Below are frequently asked questions about paper and papermaking:
Contrary to popular belief, there are actually more trees in our forests now then there were 70 years ago! This is due, in part, to sustainable land management and environmental preservation programs. The processes private companies like Flambeau and landowners use are designed to balance today’s demand for natural resources while ensuring those resources are available in the future. In addition to the environmental benefits of sustainable practices, the local economy benefits from job creation in the Park Falls community.
In papermaking, wood is first de-barked and chipped into small pieces. Then a process called “pulping” is used, where sulfite is added to break down the wood chips. Wood fibers are separated in large digesters that remove a substance called lignin from the cellulosic wood fibers. (Lignin is a separate byproduct and has its own end uses.) Next, the cellulosic wood fibers go through a series whitening stages. We mix the fiber with a lot of water and other components such as recycled fiber.The pulp “slurry” is put on a high speed wire that moves very quickly on the paper machine. Water drains through the wire, and fibers bond together. The web of fiber goes through a series of presses where more water is squeezed out and the fibers become smooth. Heated rollers called dryer cans remove the remaining moisture to dry the paper. The paper is then reduced into smaller rolls on the winder using slitters and will be shipped to our end users.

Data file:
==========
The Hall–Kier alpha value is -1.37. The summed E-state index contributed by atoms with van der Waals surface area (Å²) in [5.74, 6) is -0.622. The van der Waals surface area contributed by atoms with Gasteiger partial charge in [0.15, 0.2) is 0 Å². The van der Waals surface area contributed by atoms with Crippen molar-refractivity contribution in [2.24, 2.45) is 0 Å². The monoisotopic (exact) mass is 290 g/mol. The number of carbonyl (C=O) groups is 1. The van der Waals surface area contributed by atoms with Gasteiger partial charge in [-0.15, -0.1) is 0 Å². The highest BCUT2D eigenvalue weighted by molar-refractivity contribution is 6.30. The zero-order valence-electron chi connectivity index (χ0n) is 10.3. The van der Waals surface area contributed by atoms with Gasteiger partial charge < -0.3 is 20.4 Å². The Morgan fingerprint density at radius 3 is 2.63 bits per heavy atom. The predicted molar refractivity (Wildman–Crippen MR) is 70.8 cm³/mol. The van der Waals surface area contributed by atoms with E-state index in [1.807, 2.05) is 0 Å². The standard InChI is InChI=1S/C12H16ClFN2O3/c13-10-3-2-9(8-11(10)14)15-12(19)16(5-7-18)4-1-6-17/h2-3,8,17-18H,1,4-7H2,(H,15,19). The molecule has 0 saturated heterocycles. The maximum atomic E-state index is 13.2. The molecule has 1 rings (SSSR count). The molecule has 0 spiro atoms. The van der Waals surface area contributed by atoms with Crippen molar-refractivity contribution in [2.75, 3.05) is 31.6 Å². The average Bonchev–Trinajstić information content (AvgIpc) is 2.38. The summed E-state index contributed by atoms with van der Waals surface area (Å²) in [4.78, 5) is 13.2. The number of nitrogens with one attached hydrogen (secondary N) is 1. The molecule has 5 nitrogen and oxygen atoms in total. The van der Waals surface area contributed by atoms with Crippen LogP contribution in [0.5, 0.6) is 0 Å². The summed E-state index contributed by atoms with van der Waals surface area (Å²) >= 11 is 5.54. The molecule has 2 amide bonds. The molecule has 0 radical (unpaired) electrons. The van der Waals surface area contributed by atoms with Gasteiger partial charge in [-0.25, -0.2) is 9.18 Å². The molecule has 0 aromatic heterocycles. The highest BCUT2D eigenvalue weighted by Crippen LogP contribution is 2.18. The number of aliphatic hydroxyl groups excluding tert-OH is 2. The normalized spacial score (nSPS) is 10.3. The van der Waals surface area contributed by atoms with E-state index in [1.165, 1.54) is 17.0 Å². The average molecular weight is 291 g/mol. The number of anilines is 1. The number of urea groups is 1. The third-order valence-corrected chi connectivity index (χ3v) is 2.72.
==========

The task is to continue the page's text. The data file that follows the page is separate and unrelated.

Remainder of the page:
There are many different types of paper that call for various amounts of fiber and fillers. Here is just one example of what it takes to make 2000 lbs of bond offset paper:
- 50,000 gallons of water
- 2 cords of wood
- 100 pounds of sulfur
- 90 pounds of magnesium hydroxide
- 350 pounds of lime
- 60 pounds of caustic
- 108 pounds of starch
- 112 kwh of power
- 16 pounds of rosin
- 20 pounds of dye/pigment
- 20 man hours
At FRP we have our own state-of-the-art de-inking plant. We take the recovered fiber and mix it with water to make a pulp slurry. The slurry is run through a series of washers and floatation deinking processes in which water and soap-like solvents called surfactants remove ink and debris from the paper.
|Paper Type||Bond, Ledger, Mimeo, Duplicator, Rag Paper||Offset, Book, Text, Coated Paper||Cover||Tag Stock||Index|
|Basic Size (500 Sheets)||11″ x 17″||25″ x 38″||20″ x 26″||24″ x 36″||25-1/2″ x 30-1/2″|
Table 2: Basis Weight Converter
|Paper Type||Bond Ledger||Offset Text||Cover||Tag||Index|
Note: Shaded cells indicate more common weight for that grade.